I signed up to be in a fantasy hockey draft this year run by James Mirtle. I'm not a big fantasy nut, but I figured it would be a good way to get me to concentrate on the statistical side of the game.
So I'm busy ranking players on Yahoo, along with my fresh new copy of The Hockey News Ultimate Fantasy Pool Guide and various other Internet resources. It's entertaining, yet frustrating at the same time.
I've got to admit, it's taking a lot more thinking than I expected. When's the right time to draft a defenseman? Does a goaltender who gets 30 wins rank higher than a forward who puts up 70 points? When do you grab a scoring pest like Daniel Carcillo? It's making my head spin.
But as I was looking through the goaltender rankings, I noticed something that really boggled my mind—almost to the point that I declared all fantasy projections null and void.
The magazine gives an overview of each team and then proceeds to list every player, alphabetically, along with their projected stats. For goaltenders, this includes wins, GAA, SP and SO numbers. It's all based on last season's numbers with an eye to where that player now ranks in the organization. Or so I thought.
The Avalanche's incumbent No. 1 goaltender, Peter Budaj, is projected to rack up a—wait for it—a mind-boggling, incredulous, astonishing—wait for it again—ten wins this season. That's right, 10 bloody wins.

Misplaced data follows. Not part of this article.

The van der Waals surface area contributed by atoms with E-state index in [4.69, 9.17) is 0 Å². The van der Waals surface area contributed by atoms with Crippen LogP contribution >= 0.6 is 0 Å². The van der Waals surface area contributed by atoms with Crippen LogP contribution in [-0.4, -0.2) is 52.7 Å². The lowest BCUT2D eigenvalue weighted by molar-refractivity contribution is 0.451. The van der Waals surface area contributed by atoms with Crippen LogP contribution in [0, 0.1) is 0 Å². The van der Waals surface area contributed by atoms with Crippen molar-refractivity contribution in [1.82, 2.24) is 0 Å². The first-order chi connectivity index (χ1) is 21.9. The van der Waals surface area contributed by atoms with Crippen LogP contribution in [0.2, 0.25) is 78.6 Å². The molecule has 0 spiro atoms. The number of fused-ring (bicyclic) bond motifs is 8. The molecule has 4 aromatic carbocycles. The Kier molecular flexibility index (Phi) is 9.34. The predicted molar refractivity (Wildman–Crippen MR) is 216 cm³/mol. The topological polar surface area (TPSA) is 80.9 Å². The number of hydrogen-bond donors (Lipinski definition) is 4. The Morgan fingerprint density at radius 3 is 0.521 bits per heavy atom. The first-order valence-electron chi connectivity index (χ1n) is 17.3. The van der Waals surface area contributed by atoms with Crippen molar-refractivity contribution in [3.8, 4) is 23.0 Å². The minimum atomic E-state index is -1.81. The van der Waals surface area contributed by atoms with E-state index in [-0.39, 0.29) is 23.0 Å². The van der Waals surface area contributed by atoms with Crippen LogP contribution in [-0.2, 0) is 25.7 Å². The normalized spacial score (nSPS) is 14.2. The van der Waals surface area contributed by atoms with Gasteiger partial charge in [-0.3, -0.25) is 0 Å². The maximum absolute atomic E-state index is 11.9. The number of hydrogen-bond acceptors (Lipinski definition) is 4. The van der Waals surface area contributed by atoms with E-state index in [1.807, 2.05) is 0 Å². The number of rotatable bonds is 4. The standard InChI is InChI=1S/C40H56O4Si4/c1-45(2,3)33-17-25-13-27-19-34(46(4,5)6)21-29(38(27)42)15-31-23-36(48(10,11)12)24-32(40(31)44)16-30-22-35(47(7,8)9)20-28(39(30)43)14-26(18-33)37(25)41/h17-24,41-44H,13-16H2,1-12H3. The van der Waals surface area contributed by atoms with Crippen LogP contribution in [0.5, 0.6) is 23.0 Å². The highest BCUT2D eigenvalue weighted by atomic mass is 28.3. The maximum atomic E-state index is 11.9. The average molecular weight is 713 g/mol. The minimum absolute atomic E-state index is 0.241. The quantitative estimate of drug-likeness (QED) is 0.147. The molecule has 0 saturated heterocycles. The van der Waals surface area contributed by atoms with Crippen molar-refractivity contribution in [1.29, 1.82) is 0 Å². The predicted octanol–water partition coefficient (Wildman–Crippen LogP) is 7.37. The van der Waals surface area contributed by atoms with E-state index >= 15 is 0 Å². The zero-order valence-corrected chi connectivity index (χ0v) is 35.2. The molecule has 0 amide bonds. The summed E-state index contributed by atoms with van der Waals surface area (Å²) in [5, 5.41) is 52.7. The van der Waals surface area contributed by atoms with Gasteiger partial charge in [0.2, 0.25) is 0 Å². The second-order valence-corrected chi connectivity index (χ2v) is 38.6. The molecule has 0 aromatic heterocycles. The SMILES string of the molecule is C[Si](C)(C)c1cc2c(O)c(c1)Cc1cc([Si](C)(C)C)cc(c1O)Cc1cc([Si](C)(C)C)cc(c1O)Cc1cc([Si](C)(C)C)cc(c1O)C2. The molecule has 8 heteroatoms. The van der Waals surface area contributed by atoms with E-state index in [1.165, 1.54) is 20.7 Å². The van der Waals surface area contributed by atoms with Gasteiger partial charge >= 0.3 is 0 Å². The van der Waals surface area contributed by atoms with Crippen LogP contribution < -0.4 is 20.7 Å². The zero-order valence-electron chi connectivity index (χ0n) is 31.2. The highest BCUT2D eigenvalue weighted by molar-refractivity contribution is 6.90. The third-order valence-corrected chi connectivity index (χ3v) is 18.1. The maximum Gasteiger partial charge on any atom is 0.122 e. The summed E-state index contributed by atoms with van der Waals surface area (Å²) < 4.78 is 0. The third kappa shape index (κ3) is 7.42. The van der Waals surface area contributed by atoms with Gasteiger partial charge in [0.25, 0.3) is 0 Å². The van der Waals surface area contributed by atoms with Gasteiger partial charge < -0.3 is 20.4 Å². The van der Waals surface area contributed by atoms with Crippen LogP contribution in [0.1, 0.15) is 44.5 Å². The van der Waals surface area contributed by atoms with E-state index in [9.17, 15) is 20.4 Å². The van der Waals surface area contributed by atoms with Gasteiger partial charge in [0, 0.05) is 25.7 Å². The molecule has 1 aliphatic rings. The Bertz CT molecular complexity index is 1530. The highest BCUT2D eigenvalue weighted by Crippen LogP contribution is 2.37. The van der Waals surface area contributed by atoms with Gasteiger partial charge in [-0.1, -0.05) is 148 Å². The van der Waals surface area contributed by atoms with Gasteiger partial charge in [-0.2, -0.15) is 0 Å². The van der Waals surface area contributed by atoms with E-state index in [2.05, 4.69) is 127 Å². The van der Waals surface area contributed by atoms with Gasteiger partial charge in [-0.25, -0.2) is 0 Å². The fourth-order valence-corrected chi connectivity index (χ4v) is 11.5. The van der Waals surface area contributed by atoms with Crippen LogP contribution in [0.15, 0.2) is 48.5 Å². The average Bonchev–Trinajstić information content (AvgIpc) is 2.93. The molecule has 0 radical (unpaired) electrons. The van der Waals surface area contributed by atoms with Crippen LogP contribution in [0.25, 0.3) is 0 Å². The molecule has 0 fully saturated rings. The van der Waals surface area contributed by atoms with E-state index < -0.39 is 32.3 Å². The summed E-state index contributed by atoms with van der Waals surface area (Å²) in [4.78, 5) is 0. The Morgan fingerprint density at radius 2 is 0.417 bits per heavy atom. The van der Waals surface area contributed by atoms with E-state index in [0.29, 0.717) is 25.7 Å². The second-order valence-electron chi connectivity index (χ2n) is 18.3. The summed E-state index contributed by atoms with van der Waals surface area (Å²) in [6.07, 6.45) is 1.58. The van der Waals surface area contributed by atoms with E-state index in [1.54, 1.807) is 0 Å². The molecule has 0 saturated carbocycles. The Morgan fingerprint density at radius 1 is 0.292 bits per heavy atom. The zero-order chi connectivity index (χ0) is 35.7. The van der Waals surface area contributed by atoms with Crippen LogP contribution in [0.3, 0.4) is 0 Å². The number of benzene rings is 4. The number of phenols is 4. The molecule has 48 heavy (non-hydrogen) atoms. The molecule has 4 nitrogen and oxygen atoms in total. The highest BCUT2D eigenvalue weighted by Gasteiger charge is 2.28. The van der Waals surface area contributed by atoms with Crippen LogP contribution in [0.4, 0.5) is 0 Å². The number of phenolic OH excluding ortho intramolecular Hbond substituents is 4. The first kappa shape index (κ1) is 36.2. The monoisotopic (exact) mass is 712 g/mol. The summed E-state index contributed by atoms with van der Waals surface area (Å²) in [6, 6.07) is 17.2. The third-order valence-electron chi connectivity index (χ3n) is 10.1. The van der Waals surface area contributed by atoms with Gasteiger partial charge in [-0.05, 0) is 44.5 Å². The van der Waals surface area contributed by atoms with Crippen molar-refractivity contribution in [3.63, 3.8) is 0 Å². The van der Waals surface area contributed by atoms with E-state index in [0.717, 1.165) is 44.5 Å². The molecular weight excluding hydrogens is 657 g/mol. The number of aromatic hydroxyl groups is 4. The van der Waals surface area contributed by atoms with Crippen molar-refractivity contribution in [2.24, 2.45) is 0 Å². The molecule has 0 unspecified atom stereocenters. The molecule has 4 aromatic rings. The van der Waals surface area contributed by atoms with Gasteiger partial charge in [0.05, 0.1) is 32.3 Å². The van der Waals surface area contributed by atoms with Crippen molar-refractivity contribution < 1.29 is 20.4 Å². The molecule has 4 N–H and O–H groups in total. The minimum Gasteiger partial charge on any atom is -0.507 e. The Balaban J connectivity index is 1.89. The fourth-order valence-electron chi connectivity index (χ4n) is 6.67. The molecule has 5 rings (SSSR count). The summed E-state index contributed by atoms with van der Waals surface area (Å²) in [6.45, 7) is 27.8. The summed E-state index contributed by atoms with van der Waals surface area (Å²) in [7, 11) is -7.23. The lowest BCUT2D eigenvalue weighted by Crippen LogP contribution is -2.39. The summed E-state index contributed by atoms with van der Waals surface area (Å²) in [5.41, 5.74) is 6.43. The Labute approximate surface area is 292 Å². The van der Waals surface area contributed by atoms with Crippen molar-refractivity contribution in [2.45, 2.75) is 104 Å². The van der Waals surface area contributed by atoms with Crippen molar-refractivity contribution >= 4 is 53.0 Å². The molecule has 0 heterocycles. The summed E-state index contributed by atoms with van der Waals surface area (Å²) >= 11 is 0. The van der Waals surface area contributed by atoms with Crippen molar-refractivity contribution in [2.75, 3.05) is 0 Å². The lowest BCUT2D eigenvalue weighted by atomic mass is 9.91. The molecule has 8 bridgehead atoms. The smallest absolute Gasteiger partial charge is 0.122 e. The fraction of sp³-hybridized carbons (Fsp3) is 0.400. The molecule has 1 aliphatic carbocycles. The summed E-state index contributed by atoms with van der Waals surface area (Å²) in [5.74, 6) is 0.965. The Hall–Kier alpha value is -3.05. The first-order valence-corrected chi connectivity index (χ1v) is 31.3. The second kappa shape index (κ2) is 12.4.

The following goaltenders are all ranked to get the same or slightly higher amount of wins as Budaj—Craig Anderson, Alex Auld, Brent Johnson, Patrick Lalime, Michael Leighton, Frederik Norrena and Tobias Stephen.
The math on that isn't difficult. The Hockey News is projecting the Avalanche to win 17 games this season. That's about 20 percent of their games. That would put them on track for maybe a 40-point season, with a couple of OTLs tossed in.
"Is that even possible?", I asked myself. When was the last time a team finished with less than 20 wins? Heck, Los Angeles and Tampa Bay got in the W column 30 times last season.
The Tampa Bay Lightning missed the mark a few times in the late '90s, as did Atlanta. Ottawa and San Jose barely managed to barely crack double digits a couple times in the early '90s.
We can even look a bit more recently and note that Philadelphia only had 22 wins in the '06-07 season, while Pittsburgh achieved that same mark in '05-06 after having racked up 23 wins in '03-04. The projected superpower Chicago Blackhawks just slipped in to the 20-win category in '03-04 as well. So it's not entirely unfeasable.